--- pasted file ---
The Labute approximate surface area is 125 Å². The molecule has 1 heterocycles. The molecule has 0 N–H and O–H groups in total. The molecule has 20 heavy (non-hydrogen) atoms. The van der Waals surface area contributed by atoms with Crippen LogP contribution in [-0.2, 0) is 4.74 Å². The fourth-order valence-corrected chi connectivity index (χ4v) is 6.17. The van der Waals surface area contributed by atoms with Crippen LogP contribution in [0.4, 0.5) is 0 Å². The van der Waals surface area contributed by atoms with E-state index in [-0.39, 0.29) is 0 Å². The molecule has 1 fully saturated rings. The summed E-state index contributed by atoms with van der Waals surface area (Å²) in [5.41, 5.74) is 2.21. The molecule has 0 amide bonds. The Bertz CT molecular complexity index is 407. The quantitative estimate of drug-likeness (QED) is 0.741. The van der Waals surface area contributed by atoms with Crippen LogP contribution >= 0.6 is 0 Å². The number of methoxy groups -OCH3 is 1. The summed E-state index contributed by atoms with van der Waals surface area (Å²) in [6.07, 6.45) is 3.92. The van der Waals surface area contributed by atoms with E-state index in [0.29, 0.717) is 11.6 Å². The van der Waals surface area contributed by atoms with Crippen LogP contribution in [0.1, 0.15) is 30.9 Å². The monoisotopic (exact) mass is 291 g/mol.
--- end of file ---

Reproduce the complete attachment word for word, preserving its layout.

The Labute approximate surface area is 125 Å². The molecule has 1 heterocycles. The molecule has 0 N–H and O–H groups in total. The molecule has 20 heavy (non-hydrogen) atoms. The van der Waals surface area contributed by atoms with Crippen LogP contribution in [-0.2, 0) is 4.74 Å². The fourth-order valence-corrected chi connectivity index (χ4v) is 6.17. The van der Waals surface area contributed by atoms with Crippen LogP contribution in [0.4, 0.5) is 0 Å². The van der Waals surface area contributed by atoms with E-state index in [-0.39, 0.29) is 0 Å². The molecule has 1 fully saturated rings. The summed E-state index contributed by atoms with van der Waals surface area (Å²) in [5.41, 5.74) is 2.21. The molecule has 0 amide bonds. The Bertz CT molecular complexity index is 407. The quantitative estimate of drug-likeness (QED) is 0.741. The van der Waals surface area contributed by atoms with Crippen LogP contribution >= 0.6 is 0 Å². The number of methoxy groups -OCH3 is 1. The summed E-state index contributed by atoms with van der Waals surface area (Å²) in [6.07, 6.45) is 3.92. The van der Waals surface area contributed by atoms with E-state index in [0.29, 0.717) is 11.6 Å². The van der Waals surface area contributed by atoms with Crippen LogP contribution in [0.1, 0.15) is 30.9 Å². The monoisotopic (exact) mass is 291 g/mol.